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Editorial | Modinomics – Jammu Voice


By Sumit Kr

Last week, Moody’s upgraded India’s sovereign bond rating after a long thirteen years. It cited the reform measures that has been taken and the reforms that are in pipeline. It praised the initiatives like Demonetization and G.S.T and asked the government to continue with it’s reform ideas. The rise in credit rating, comes at a time, when the World Bank, in it’s recently released index of the Ease of Doing Business laddered up India’s ranking by 30 points testifying the fundamental changes that the Indian Economy is witnessing. Economy is a highly complicated issue. The more you understand it, the more it gets complicated. There is no doubt that disagreements and dissent have grown regarding the position of Indian Economy, in a general debatable perception, but one thing that holds together all this talk is the idea of reforms.

Demonetization, one could argue, was an absolute failure. Loss of jobs, reverse migration, decrease in demand, lump in growth, massive inconvenience, and other tangible and intangible damages to the economy, could be argued from the pessimist side. Transfer of money from the rich to poor, the increase in the base of taxation, the closure of shell companies that were running illegally and being used to hoard loads of black money, cleansing of the parallel cash economy, junking of the duplicate currency, massive surrender of naxalites at the end of last year, increase in cashless transaction, or at least, a rise in awareness and knowledge about cashless transactions could be the counterarguments that could be put forth by the optimist side. The plan and motive was good, but the implementation was shoddy could be argued from the neutral side. The decision was objective but the effects of the intent will always be subjective depending upon the perception of an individual. But, the fact remains that from a macro-economic point of view, demonetization was lauded by many, including Richard Thuller, the Nobel laureate in Economics. The Moody’s also mentioned the act of demonetization as a reformative move.

N.P.A, the menace of Indian banking system, which I often call as the Economic Ebola, as it is spreading it’s wings and rotting the economics just like Ebola does to a human body has been on a continuous rise plaguing the balance sheets of banks. N.P.A cuts down the profit of banks, reduces it’s ability to lend, creates a slowdown in the economy, downgrades the shares of banks, and make it difficult for the corporate sector to take loan. To fight this, there has been three gradual and serious attempts, which in a medium run could fetch huge dividends in the form of resolution of the stressed assets. Insolvency and Bankruptcy Code, that fixes a time frame, for the resolution of assets is one of the very important reforms that was needed. As the Economic Survey 2015-2016 pointed about the Chakravyuh in the corporate sector, where entering the arena was easy but difficult to exit, the I&B code offers a solution. It fixes the time limit, and calls for recruitment of special appointees, called as Insolvency and Bankruptcy professionals, to aid the process of resolution. The board is still at it’s nascent stage and it’s success would purely depend on the resolution of assets in the given time as mandated by the act. If successful, it could be one of the path breaking economic reforms, akin to the vaccine, that cures Ebola. The government has recently announced the recapitalization of the banks to the tune of 2.11 lakhs crore. This will do two things at parallel, boost growth, and allow banks to take large haircuts to deal with the N.P.A mess. The good thing is that most of the money that would be infused will come through the recapitalization bonds that will not put pressure on the fiscal target of the government.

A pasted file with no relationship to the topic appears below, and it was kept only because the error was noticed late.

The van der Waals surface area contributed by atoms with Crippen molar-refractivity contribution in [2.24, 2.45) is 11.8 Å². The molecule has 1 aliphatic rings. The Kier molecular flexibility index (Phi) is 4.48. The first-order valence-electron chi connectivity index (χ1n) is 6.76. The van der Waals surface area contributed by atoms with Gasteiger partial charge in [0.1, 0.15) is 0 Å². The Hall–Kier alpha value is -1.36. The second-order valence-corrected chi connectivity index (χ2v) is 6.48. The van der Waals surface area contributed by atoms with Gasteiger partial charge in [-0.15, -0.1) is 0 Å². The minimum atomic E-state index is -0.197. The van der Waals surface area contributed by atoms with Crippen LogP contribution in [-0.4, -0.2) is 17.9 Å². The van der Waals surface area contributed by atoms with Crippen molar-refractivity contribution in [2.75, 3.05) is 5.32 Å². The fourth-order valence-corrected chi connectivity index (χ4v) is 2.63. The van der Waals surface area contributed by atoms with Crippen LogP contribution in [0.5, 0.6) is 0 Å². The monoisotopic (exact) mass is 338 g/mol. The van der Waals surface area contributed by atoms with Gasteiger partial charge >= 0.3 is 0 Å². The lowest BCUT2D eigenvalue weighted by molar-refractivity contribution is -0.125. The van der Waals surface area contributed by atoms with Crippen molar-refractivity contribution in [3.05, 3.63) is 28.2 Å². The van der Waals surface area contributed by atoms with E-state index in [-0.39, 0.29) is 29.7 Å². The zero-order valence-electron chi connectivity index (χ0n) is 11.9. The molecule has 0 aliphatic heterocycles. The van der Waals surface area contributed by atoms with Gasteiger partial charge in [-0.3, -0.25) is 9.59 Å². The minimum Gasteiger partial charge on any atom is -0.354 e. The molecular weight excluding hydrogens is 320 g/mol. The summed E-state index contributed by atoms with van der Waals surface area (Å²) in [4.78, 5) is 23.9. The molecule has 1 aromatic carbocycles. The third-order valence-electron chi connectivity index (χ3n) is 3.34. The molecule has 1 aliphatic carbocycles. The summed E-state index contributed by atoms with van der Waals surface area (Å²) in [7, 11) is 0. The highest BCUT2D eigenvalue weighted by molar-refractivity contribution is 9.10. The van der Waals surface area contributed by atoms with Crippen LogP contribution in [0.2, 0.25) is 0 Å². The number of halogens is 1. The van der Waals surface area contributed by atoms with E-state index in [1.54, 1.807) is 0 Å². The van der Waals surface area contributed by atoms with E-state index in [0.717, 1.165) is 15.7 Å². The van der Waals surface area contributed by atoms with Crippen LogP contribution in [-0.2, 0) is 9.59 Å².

The inflation is in control, forex reserves have soared and crossed dollar 400 billion mark, the share market have made record this year by touching an all high of 31,000, the fiscal deficit is in control and in target, and the infrastructure allocation is up to the mark. The improved credit rating is important for India as it could translate into cheap and easy loans to the country, as we need more and more resources for all sort of things. A good ranking in the Ease of doing business index will ensure a greater flow of technology and investment in India and will aid growth and employment. The Modinomics, despite some glitch has performed good and one hopes that the set of reforms taken by Mr. Modi continue to take place so that a prosperous, better, more inclusive and a robust economy can be built.



Cover Image Courtesy : News18

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